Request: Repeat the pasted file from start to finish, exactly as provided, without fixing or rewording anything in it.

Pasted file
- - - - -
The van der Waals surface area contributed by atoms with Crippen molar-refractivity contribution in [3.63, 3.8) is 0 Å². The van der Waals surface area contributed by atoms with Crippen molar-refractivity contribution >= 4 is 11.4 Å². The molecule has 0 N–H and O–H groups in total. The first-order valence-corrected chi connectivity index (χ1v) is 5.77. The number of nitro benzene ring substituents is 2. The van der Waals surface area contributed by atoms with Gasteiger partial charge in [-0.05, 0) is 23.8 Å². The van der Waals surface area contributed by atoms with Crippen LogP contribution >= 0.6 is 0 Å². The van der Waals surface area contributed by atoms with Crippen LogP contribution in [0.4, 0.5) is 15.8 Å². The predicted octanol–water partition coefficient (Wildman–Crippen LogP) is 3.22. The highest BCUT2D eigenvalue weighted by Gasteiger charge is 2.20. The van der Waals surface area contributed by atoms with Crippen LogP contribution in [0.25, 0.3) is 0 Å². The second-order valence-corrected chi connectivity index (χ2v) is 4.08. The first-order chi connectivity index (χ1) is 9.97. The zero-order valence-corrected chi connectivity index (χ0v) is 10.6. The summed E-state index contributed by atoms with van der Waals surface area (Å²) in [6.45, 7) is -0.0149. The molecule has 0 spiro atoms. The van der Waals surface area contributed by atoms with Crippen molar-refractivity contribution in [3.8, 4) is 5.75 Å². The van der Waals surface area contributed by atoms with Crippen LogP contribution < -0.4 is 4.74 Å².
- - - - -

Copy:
The van der Waals surface area contributed by atoms with Crippen molar-refractivity contribution in [3.63, 3.8) is 0 Å². The van der Waals surface area contributed by atoms with Crippen molar-refractivity contribution >= 4 is 11.4 Å². The molecule has 0 N–H and O–H groups in total. The first-order valence-corrected chi connectivity index (χ1v) is 5.77. The number of nitro benzene ring substituents is 2. The van der Waals surface area contributed by atoms with Gasteiger partial charge in [-0.05, 0) is 23.8 Å². The van der Waals surface area contributed by atoms with Crippen LogP contribution >= 0.6 is 0 Å². The van der Waals surface area contributed by atoms with Crippen LogP contribution in [0.4, 0.5) is 15.8 Å². The predicted octanol–water partition coefficient (Wildman–Crippen LogP) is 3.22. The highest BCUT2D eigenvalue weighted by Gasteiger charge is 2.20. The van der Waals surface area contributed by atoms with Crippen LogP contribution in [0.25, 0.3) is 0 Å². The second-order valence-corrected chi connectivity index (χ2v) is 4.08. The first-order chi connectivity index (χ1) is 9.97. The zero-order valence-corrected chi connectivity index (χ0v) is 10.6. The summed E-state index contributed by atoms with van der Waals surface area (Å²) in [6.45, 7) is -0.0149. The molecule has 0 spiro atoms. The van der Waals surface area contributed by atoms with Crippen molar-refractivity contribution in [3.8, 4) is 5.75 Å². The van der Waals surface area contributed by atoms with Crippen LogP contribution < -0.4 is 4.74 Å².